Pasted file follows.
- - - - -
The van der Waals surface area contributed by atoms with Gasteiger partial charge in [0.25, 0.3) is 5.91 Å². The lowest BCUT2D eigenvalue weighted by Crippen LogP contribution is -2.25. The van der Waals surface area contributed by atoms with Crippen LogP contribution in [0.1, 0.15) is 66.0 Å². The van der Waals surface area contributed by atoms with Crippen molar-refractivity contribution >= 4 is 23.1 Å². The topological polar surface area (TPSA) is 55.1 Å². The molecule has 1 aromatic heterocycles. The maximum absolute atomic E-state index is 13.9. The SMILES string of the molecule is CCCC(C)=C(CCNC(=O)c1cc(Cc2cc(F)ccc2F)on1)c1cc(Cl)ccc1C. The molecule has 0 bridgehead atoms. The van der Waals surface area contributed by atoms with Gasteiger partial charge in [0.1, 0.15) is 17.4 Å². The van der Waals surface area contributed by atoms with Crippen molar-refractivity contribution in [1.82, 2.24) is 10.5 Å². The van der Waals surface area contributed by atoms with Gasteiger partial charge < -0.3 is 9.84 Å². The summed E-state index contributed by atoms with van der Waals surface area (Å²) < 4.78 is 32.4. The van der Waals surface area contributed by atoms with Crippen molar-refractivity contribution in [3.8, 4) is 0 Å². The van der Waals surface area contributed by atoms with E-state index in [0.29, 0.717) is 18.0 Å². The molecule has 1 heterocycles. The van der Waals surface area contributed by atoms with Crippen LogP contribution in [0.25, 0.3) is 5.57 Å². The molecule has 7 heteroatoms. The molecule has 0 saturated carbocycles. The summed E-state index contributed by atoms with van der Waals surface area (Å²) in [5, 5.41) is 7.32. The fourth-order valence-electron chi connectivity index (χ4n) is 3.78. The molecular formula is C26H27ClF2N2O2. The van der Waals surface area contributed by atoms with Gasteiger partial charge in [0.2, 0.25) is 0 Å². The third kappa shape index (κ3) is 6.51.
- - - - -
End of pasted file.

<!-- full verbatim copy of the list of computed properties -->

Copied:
The van der Waals surface area contributed by atoms with Gasteiger partial charge in [0.25, 0.3) is 5.91 Å². The lowest BCUT2D eigenvalue weighted by Crippen LogP contribution is -2.25. The van der Waals surface area contributed by atoms with Crippen LogP contribution in [0.1, 0.15) is 66.0 Å². The van der Waals surface area contributed by atoms with Crippen molar-refractivity contribution >= 4 is 23.1 Å². The topological polar surface area (TPSA) is 55.1 Å². The molecule has 1 aromatic heterocycles. The maximum absolute atomic E-state index is 13.9. The SMILES string of the molecule is CCCC(C)=C(CCNC(=O)c1cc(Cc2cc(F)ccc2F)on1)c1cc(Cl)ccc1C. The molecule has 0 bridgehead atoms. The van der Waals surface area contributed by atoms with Gasteiger partial charge in [0.1, 0.15) is 17.4 Å². The van der Waals surface area contributed by atoms with Crippen molar-refractivity contribution in [1.82, 2.24) is 10.5 Å². The van der Waals surface area contributed by atoms with Gasteiger partial charge < -0.3 is 9.84 Å². The summed E-state index contributed by atoms with van der Waals surface area (Å²) < 4.78 is 32.4. The van der Waals surface area contributed by atoms with Crippen molar-refractivity contribution in [3.8, 4) is 0 Å². The van der Waals surface area contributed by atoms with E-state index in [0.29, 0.717) is 18.0 Å². The molecule has 1 heterocycles. The van der Waals surface area contributed by atoms with Crippen LogP contribution in [0.25, 0.3) is 5.57 Å². The molecule has 7 heteroatoms. The molecule has 0 saturated carbocycles. The summed E-state index contributed by atoms with van der Waals surface area (Å²) in [5, 5.41) is 7.32. The fourth-order valence-electron chi connectivity index (χ4n) is 3.78. The molecular formula is C26H27ClF2N2O2. The van der Waals surface area contributed by atoms with Gasteiger partial charge in [0.2, 0.25) is 0 Å². The third kappa shape index (κ3) is 6.51.